What do we do then? At a minimum, we need to combine the emerging data from the newest generation of hyper-connected buildings with the expanding capabilities of the contemporary design tools to drive diversity, flexibility, storage and whole-life considerations in HVAC sizing exercises.
Understanding Data and Risk
We need data to tame our risk aversion. Design criteria, for example, need to stand up to scrutiny based on data from buildings in operation. We need to learn lessons from this data to establish sound diversity ranges over design criteria. Without such data, we at least have to address coincidence of loads and the benefit of storage with greater courage to inform load diversity. This makes a robust dynamic energy model a precondition for right sizing.
A sure way to oversize an HVAC system is to design it for infinite flexibility. A speculative development may need an energy intensive server room in an unknown location, and its design must be sufficiently flexible to accommodate this. This, however, does not make the building a data centre with server rooms throughout, and we should not design for such a scenario under the disguise of flexibility. Flexibility allowances should therefore also be checked against the data from the field.
Finding the Balance
We must exploit the benefit of storage to the best extent. Where demand for use is intermittent and the loads are dynamic, well-designed storage systems can deliver miracles to avoid oversizing. This is as applicable to thermal mass in architecture, as it is to buffer vessels in mechanical systems and batteries in electrical systems.
Finally, for true optimization of the system size, we need to look at the full picture. This requires a balance between the upfront, operational and the end-of-life considerations from the perspectives of fitness for purpose, cost and holistic environmental impact. Oversizing may feel like a risk-averse and future-proof strategy, yet is it really so for the 20-year life-cycle of the kit we are installing today?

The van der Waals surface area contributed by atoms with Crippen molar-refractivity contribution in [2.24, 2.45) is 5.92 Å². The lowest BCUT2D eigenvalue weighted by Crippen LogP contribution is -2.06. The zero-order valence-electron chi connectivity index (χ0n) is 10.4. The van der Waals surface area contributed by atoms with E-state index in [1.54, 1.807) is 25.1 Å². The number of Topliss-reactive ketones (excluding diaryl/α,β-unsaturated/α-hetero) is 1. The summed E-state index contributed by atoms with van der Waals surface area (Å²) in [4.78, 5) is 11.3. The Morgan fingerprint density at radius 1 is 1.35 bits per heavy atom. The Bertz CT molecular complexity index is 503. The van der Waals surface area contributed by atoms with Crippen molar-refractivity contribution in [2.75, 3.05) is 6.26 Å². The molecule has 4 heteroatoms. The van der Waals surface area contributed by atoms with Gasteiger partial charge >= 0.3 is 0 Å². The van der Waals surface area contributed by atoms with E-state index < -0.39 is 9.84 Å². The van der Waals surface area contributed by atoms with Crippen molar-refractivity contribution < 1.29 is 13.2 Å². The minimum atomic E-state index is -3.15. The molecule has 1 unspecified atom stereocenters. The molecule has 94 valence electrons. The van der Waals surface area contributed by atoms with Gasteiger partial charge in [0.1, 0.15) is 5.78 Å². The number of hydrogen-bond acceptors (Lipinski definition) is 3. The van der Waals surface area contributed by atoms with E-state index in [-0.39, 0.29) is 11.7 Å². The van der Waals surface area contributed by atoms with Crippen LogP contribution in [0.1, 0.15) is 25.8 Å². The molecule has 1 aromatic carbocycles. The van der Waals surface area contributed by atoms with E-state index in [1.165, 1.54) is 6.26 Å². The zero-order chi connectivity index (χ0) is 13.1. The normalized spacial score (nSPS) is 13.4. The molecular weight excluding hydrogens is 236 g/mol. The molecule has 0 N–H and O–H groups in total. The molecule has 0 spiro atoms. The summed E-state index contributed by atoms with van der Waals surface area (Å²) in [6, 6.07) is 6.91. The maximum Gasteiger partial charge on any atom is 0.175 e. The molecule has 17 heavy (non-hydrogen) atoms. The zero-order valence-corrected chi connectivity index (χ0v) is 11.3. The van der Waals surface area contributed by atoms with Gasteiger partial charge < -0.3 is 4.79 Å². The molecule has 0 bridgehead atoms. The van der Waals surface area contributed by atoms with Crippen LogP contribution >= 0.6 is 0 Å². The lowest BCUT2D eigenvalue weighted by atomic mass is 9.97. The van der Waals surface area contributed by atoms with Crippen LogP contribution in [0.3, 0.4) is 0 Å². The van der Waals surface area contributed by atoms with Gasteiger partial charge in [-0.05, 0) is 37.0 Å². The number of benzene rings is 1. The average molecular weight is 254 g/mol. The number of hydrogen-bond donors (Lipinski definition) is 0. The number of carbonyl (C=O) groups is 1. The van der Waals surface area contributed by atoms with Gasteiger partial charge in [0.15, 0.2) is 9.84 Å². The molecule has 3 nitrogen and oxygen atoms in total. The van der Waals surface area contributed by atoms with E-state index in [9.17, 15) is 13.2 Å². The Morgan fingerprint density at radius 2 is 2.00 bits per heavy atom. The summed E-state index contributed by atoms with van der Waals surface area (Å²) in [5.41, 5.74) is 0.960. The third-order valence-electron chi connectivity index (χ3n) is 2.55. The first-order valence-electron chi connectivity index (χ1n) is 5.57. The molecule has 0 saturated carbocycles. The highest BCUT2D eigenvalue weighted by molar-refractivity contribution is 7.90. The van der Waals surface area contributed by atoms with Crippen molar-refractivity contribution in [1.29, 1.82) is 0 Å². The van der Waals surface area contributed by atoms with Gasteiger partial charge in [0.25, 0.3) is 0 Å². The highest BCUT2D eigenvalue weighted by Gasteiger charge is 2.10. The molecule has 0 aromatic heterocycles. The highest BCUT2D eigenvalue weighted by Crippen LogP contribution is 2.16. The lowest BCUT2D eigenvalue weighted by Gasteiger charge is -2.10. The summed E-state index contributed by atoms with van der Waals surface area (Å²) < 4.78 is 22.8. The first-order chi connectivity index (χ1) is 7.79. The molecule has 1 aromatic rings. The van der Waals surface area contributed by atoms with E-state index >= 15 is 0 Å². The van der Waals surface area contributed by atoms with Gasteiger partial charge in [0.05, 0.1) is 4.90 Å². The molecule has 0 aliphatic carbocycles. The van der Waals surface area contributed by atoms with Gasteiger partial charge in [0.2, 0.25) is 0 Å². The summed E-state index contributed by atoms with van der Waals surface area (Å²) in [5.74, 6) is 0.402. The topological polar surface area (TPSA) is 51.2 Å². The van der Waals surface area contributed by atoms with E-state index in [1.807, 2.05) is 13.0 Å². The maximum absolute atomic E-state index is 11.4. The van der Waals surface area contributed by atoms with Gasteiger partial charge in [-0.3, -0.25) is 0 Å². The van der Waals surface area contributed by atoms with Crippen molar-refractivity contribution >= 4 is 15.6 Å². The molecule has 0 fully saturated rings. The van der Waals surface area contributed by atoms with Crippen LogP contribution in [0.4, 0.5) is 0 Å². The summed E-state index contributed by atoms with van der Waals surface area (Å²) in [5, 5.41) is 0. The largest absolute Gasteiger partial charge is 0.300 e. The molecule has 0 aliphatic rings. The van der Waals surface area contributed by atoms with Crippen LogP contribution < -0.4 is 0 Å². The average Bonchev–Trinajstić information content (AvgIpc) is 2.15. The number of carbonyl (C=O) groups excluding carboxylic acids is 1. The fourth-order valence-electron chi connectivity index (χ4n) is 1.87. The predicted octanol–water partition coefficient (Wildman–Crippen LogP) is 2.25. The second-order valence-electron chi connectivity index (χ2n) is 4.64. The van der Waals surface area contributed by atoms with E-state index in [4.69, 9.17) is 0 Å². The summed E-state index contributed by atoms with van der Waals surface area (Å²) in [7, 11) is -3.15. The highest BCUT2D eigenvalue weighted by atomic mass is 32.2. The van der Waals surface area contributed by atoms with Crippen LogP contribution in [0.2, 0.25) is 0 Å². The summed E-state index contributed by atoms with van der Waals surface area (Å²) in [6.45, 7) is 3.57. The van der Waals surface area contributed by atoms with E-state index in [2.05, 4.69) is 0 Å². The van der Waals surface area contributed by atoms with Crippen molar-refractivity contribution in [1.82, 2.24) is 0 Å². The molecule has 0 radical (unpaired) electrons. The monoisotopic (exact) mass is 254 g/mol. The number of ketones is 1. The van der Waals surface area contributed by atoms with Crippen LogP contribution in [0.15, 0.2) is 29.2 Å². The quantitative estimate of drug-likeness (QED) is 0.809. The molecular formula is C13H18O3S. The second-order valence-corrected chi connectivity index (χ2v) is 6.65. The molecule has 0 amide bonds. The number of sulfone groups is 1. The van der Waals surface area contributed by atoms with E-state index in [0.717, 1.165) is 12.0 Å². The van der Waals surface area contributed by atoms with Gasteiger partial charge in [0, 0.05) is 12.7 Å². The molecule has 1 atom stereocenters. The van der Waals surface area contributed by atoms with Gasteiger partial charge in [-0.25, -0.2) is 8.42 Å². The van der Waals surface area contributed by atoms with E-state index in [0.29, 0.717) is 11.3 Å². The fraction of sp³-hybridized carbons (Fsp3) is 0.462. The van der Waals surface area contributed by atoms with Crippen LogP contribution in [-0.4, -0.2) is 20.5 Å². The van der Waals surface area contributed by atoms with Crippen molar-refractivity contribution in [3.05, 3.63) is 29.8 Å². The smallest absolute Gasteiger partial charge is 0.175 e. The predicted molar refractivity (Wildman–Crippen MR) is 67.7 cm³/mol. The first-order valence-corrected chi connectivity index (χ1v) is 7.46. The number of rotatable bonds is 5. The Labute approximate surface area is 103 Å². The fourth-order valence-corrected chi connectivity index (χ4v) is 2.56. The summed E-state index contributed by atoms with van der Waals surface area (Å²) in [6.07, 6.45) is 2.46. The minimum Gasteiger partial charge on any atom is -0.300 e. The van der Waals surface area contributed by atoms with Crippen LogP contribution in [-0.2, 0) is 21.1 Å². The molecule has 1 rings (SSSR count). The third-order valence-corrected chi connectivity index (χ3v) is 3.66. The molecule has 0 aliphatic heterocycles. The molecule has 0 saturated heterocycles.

Decisions informed by data on these aspects are essential to streamline HVAC systems and deliver the right size for the job at hand. Such custom tailoring takes time, diligence and experience as there is rarely an off-the-shelf, one-size-fits-all solution. The alternative is business as usual where size matters and the biggest denominator with the largest safety margin trumps.
Associate Environmental Designer, Atelier Ten
Do you have anything to add or your own answer to contribute? Please share your thoughts by emailing email@example.com; you are an expert too! Do you have your own question for the expert? Submit your question to be considered for a future column. Note that questions requiring an immediate response should be submitted to the community of experts at unmethours.com. If you are interested in replying to a question as a featured expert or have any other feedback about Ask a Modeler please email firstname.lastname@example.org.